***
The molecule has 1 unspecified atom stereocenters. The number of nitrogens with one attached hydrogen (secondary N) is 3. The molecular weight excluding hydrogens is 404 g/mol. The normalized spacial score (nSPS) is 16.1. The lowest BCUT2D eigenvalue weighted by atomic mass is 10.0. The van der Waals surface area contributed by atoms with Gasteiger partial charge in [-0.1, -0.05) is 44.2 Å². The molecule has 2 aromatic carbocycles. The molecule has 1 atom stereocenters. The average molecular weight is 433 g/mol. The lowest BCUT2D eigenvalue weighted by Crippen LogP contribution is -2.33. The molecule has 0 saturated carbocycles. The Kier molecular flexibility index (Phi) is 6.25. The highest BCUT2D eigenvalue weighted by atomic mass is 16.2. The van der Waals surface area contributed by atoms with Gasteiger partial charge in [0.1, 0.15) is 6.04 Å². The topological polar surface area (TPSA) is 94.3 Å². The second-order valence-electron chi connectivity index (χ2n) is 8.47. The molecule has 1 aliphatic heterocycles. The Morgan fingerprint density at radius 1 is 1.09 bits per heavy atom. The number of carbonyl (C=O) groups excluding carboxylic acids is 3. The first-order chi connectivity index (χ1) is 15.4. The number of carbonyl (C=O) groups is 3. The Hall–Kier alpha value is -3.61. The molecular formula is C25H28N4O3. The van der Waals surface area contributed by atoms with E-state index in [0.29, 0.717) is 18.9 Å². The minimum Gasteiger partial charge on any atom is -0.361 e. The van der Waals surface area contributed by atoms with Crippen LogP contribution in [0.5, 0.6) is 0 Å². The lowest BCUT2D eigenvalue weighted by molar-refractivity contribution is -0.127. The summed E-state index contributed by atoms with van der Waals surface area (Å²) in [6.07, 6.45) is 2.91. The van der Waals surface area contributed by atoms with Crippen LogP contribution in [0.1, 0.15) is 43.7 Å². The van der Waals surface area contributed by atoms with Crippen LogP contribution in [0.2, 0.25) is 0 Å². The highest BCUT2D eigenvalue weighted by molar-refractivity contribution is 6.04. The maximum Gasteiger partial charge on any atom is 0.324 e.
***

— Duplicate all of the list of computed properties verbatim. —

The molecule has 1 unspecified atom stereocenters. The number of nitrogens with one attached hydrogen (secondary N) is 3. The molecular weight excluding hydrogens is 404 g/mol. The normalized spacial score (nSPS) is 16.1. The lowest BCUT2D eigenvalue weighted by atomic mass is 10.0. The van der Waals surface area contributed by atoms with Gasteiger partial charge in [-0.1, -0.05) is 44.2 Å². The molecule has 2 aromatic carbocycles. The molecule has 1 atom stereocenters. The average molecular weight is 433 g/mol. The lowest BCUT2D eigenvalue weighted by Crippen LogP contribution is -2.33. The molecule has 0 saturated carbocycles. The Kier molecular flexibility index (Phi) is 6.25. The highest BCUT2D eigenvalue weighted by atomic mass is 16.2. The van der Waals surface area contributed by atoms with Gasteiger partial charge in [0.1, 0.15) is 6.04 Å². The topological polar surface area (TPSA) is 94.3 Å². The second-order valence-electron chi connectivity index (χ2n) is 8.47. The molecule has 1 aliphatic heterocycles. The Morgan fingerprint density at radius 1 is 1.09 bits per heavy atom. The number of carbonyl (C=O) groups excluding carboxylic acids is 3. The first-order chi connectivity index (χ1) is 15.4. The number of carbonyl (C=O) groups is 3. The Hall–Kier alpha value is -3.61. The molecular formula is C25H28N4O3. The van der Waals surface area contributed by atoms with E-state index in [0.29, 0.717) is 18.9 Å². The minimum Gasteiger partial charge on any atom is -0.361 e. The van der Waals surface area contributed by atoms with Crippen LogP contribution in [0.5, 0.6) is 0 Å². The lowest BCUT2D eigenvalue weighted by molar-refractivity contribution is -0.127. The summed E-state index contributed by atoms with van der Waals surface area (Å²) in [6.07, 6.45) is 2.91. The van der Waals surface area contributed by atoms with Crippen LogP contribution in [0.1, 0.15) is 43.7 Å². The van der Waals surface area contributed by atoms with Crippen LogP contribution in [0.2, 0.25) is 0 Å². The highest BCUT2D eigenvalue weighted by molar-refractivity contribution is 6.04. The maximum Gasteiger partial charge on any atom is 0.324 e.